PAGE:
이노경, 비극의 동인(動因): 트로일루스의 무기력
Noh Kyung Lee, Acedia as a Motive in Troilus' Tragedy
This paper is a defense of Troilus'
acedia, which has been the target of severe criticism in the tragic denouement
of Chaucer's Troilus and Criseyde. Troilus, a shy, inactive, and excessively
depressed hero, makes himself a tragic victim of this play. It can't be easily
denied that Troilus is at the core of the tragedy. He looks like Hamlet, lost,
trapped, and paralyzed in the maze of thought.
Troilus, an ideal
courtier and honorable knight, consistently hesitates over and keeps a low
profile to Criseyde, the lover, while both Pandarus and Diomede are busy taking
action. Pandarus, who diagnoses Troilus' acedia as a disease and tries to cure
it, and Diomede, who is an active and aggressive warrior of love, are foils to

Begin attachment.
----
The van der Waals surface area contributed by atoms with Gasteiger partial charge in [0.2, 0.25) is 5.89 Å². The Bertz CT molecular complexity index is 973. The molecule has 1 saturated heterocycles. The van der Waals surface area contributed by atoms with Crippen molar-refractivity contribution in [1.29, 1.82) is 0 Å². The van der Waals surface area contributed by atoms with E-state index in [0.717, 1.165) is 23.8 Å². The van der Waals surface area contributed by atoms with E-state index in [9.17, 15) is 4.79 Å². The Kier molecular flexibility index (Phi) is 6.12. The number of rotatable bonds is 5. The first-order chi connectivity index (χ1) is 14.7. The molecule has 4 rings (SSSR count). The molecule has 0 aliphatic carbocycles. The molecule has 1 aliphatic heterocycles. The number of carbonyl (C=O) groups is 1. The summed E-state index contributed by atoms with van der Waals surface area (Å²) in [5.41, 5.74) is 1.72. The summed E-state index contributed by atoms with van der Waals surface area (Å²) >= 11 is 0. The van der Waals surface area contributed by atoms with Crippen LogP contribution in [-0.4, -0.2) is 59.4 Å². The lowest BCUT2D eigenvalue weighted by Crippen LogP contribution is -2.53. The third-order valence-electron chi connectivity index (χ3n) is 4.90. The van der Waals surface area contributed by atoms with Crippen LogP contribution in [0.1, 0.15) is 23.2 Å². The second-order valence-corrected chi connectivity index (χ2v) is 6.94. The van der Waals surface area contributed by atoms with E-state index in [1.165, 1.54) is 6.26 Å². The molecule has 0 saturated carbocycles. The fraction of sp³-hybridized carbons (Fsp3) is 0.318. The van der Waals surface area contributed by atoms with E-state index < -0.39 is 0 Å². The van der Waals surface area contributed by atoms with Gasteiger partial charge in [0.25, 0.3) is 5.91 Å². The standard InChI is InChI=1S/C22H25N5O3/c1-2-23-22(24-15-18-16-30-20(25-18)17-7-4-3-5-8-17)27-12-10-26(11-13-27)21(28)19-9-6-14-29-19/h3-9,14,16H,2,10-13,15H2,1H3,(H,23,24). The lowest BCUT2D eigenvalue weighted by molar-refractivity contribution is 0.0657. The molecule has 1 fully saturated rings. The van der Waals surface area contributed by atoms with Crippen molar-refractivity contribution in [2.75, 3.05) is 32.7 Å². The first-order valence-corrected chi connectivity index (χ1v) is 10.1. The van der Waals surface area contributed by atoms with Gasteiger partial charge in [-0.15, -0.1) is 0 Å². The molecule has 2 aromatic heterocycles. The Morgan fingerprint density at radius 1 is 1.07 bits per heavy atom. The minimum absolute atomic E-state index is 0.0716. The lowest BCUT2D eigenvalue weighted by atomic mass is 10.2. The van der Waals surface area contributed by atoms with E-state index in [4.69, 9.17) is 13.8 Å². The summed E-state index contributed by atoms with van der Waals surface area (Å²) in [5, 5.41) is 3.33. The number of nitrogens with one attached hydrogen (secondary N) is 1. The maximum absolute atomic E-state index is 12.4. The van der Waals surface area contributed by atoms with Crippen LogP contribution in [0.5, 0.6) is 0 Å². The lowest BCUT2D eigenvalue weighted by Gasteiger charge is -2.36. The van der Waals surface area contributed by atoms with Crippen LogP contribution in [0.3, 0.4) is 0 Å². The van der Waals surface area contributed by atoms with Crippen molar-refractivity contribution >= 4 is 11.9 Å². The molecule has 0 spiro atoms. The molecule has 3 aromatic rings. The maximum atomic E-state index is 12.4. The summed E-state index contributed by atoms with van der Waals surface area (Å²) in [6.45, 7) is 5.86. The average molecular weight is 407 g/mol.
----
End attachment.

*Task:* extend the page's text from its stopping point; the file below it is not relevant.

Troilus' acedia. For them, love is a kind of work, an object of action, and a
labor to be planned and manipulated. Chaucer intentionally uses Pandarus and
Diomede's rashness, activeness, and secularism to emphasize Troilus' inactive
and passive characteristics as tragic flaws.
Troilus' acedia can be
considered a tragic flaw that brings about the hero's tragic end but must not
be criticised or under-evaluated. Chaucer doesn't take a negative approach to
such psychological symptoms as procrastination, lethargy, and negligence. As
for the outcome of Idealism, Troilus' acedia is in sharp contrast to the secular
view of love, and makes the man, who wanders off in the maze of love, nobler and
more sublime. Balanced with Troilus' consistency, sensibility, and nobility, it
helps create a real human being, and makes Troilus' love ideal and spiritual,
remote from practicalism and secularism of Pandarus and Diomede.
Acedia, inactivity, depression, activeness, secularism, idealism